A Brighter Financial Future
June 21, 2018
A recent Money Matters on Campus survey revealed that more than 40% of new college students didn’t feel prepared to manage their money. Some were reluctant to even check their bank accounts for fear of what they might find. Clearly, some advice would be helpful.
Basic financial management skills are much easier to learn before becoming financially independent, as there are fewer financial factors to consider. Knowing a few basic principles now will leave you better equipped to deal with more complicated matters down the road, such as mortgages, healthcare and tradeoffs that may need to be made in retirement.
Start with these five basics.
1. Determining how much money you have
Although most college students are more likely to consult an app than an actual paper bank statement, it’s essential that you understand what you're looking at. Understand any unfamiliar terms, such as “posted” vs. “available” balance to know exactly how much cash you have on hand.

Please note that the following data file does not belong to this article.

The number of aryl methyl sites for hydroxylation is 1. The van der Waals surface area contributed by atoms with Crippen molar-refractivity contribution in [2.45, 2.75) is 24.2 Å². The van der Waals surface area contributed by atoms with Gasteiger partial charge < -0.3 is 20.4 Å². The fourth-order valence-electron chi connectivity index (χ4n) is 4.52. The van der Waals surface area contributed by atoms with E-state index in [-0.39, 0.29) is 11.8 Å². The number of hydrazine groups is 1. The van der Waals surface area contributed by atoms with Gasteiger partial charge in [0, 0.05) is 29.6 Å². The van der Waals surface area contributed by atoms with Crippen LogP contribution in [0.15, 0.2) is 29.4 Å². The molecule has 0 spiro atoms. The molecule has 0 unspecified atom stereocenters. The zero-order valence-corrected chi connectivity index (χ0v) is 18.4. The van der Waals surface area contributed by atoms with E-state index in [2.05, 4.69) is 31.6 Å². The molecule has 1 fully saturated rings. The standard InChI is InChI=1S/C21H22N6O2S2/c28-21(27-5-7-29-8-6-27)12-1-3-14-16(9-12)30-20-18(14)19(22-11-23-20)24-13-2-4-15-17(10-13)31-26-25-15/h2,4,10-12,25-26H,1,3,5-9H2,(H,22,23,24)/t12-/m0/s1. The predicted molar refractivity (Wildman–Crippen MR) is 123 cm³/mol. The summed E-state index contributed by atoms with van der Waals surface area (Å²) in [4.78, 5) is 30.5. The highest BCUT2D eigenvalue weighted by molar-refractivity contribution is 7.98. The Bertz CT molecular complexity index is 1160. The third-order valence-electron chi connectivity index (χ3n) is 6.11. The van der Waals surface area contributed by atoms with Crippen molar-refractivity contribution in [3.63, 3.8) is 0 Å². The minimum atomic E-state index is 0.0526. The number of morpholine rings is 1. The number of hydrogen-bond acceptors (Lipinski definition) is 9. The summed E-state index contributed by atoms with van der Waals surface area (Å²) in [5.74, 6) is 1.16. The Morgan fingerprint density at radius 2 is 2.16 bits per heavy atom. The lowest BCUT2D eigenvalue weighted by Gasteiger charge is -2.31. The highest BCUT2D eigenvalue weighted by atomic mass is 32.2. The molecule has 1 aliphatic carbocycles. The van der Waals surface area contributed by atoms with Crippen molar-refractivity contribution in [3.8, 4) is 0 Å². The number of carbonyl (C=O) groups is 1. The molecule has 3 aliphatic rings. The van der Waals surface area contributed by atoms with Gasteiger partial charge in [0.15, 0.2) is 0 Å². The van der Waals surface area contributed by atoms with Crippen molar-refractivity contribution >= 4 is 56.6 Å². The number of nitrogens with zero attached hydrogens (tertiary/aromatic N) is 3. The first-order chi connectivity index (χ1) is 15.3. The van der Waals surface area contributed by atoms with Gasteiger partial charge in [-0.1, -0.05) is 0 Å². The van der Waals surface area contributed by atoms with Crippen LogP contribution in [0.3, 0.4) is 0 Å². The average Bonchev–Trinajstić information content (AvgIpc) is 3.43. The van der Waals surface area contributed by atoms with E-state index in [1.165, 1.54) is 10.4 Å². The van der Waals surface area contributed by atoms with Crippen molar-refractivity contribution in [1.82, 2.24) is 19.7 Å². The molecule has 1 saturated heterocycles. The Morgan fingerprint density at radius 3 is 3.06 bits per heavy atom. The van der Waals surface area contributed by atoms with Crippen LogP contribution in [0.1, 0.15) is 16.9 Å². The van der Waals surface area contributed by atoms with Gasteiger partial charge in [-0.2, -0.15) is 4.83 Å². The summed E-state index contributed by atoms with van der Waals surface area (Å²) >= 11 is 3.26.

2. Understanding credit and loan offers
College students are easy prey for predatory lending practices. Learn how to recognize the differences between good offers and bad ones. While it’s important to establish a credit history, it’s even more important to understand how credit works and how to use it responsibly.
3. Distinguishing between wants and needs
Building a solid financial foundation requires understanding the difference between wants and needs. Since most young adults have had their needs taken care of by their parents, they’re used to spending their own money on wants. As they grow older, it’s crucial they learn to put needs before wants.
4. Establishing a simple budget
The sooner you learn to budget, the easier it will be to grasp the basic skills. Learn the importance of developing a plan for your income and how to prioritize. Perhaps build a spreadsheet or set up an app to track and categorize expenses.
5. Thinking about tomorrow
Learn to think beyond today, and be encouraged to save for the future. It’s never too soon to save for retirement and to start thinking philanthropically. And everyone can use a rainy day fund to help get through the unexpected.